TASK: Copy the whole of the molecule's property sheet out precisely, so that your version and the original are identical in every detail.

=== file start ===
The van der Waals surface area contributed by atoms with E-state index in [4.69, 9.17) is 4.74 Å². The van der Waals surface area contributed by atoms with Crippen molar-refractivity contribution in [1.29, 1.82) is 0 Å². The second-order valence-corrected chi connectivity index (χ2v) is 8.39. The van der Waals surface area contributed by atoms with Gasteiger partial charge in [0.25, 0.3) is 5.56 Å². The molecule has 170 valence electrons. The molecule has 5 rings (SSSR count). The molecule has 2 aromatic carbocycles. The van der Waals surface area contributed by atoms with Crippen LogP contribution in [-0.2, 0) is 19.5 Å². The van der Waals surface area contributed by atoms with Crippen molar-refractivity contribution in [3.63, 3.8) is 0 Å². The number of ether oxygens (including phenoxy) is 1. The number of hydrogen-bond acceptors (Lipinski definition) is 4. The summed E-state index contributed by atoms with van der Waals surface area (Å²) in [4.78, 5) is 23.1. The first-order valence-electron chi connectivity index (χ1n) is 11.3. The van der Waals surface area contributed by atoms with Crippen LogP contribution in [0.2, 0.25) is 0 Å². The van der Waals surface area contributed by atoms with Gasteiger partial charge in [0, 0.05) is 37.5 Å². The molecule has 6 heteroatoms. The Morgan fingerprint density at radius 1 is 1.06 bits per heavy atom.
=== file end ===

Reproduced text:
The van der Waals surface area contributed by atoms with E-state index in [4.69, 9.17) is 4.74 Å². The van der Waals surface area contributed by atoms with Crippen molar-refractivity contribution in [1.29, 1.82) is 0 Å². The second-order valence-corrected chi connectivity index (χ2v) is 8.39. The van der Waals surface area contributed by atoms with Gasteiger partial charge in [0.25, 0.3) is 5.56 Å². The molecule has 170 valence electrons. The molecule has 5 rings (SSSR count). The molecule has 2 aromatic carbocycles. The van der Waals surface area contributed by atoms with Crippen LogP contribution in [-0.2, 0) is 19.5 Å². The van der Waals surface area contributed by atoms with Crippen molar-refractivity contribution in [3.63, 3.8) is 0 Å². The number of ether oxygens (including phenoxy) is 1. The number of hydrogen-bond acceptors (Lipinski definition) is 4. The summed E-state index contributed by atoms with van der Waals surface area (Å²) in [4.78, 5) is 23.1. The first-order valence-electron chi connectivity index (χ1n) is 11.3. The van der Waals surface area contributed by atoms with Crippen LogP contribution in [0.2, 0.25) is 0 Å². The van der Waals surface area contributed by atoms with Gasteiger partial charge in [0, 0.05) is 37.5 Å². The molecule has 6 heteroatoms. The Morgan fingerprint density at radius 1 is 1.06 bits per heavy atom.